Voting for peace 

It is shocking that candidates on the national scene express commitment to giving more tax cuts to the wealthy and addressing the deficit only by cutting social programs serving America’s most vulnerable. They would repeal the Affordable Care Act, removing health insurance from some 30 million qualifying people. They would privatize Medicare with vouchers.

They would shift resources out of public schools with vouchers. They oppose as “job killers” government regulation of industry, banking, and finance. They oppose labor rights and raising the minimum wage. They propose cutting the Environmental
Protection Agency and oppose legislation to protect the air, the oceans
and the land.

They dismiss as “unproven” the consensus of the scientific community that production of heat-trapping gases is the primary cause of global warming and climate change. They would pass a personhood amendment to the Constitution restricting women’s reproductive choices, and already have curtailed reproductive freedoms in every state they could.

Aging members of the Supreme Court are likely to retire soon, their replacements to be nominated by the next president. And, once again, we are hearing dangerous talk accusing a foreign nation — Iran — of being a threat and source of weapons of mass destruction, reminiscent of the accusations that prepared America for war on Iraq.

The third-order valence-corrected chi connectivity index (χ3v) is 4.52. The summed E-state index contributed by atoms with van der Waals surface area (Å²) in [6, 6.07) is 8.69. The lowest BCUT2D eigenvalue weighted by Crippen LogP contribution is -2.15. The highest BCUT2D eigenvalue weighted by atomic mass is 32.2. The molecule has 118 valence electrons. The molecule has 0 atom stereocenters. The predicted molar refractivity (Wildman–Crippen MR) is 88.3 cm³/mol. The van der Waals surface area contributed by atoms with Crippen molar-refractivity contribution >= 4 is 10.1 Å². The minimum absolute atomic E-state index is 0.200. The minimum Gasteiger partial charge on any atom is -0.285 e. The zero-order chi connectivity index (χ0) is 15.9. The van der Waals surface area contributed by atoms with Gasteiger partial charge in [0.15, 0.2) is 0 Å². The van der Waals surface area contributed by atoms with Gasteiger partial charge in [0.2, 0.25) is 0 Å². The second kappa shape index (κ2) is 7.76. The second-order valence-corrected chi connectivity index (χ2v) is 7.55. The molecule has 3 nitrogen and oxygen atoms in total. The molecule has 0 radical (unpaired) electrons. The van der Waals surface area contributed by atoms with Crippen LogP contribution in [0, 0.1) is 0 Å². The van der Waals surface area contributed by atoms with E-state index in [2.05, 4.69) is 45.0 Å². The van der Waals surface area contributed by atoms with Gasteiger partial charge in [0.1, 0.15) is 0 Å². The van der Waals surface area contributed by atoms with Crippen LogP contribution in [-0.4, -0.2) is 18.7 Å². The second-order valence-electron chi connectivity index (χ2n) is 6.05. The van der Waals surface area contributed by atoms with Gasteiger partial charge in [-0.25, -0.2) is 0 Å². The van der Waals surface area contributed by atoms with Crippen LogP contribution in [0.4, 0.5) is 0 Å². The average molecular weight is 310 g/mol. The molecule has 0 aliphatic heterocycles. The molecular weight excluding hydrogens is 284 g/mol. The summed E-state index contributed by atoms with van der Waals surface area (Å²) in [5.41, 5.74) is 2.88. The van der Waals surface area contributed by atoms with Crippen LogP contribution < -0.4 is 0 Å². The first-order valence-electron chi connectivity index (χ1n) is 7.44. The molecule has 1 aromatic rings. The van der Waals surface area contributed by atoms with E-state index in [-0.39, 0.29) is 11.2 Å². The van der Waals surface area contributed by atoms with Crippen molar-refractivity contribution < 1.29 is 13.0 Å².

Those listening regularly to Fox News radio and TV are wildly misled by purposeful distortions and misinformation into voting against their own interests. Huge financial support for the political agenda of the 1 percent must be countered with people power, doing what we can to encourage voting for the agenda of the reasonable majority.

I urge everyone passionate about justice and peace to take personal action encouraging voter turnout in November for candidates who will legislate for the common good and general interest of all people and earth’s challenged environment.

Our voices have power. We can speak fearlessly with family and friends; pen a brief expression of our political hopes and the importance of voting and send our note to select recipients; help with a particular campaign that speaks to us. Many are already doing these and other things.

Just imagine more people voting in 2012 than in 2008. Most important is to vote on Nov. 6, and keep hope alive.

Batchelder is director of The Peace House, an Oklahoma City nonprofit addressing human rights, economic justice, environmental sustainability and peace.

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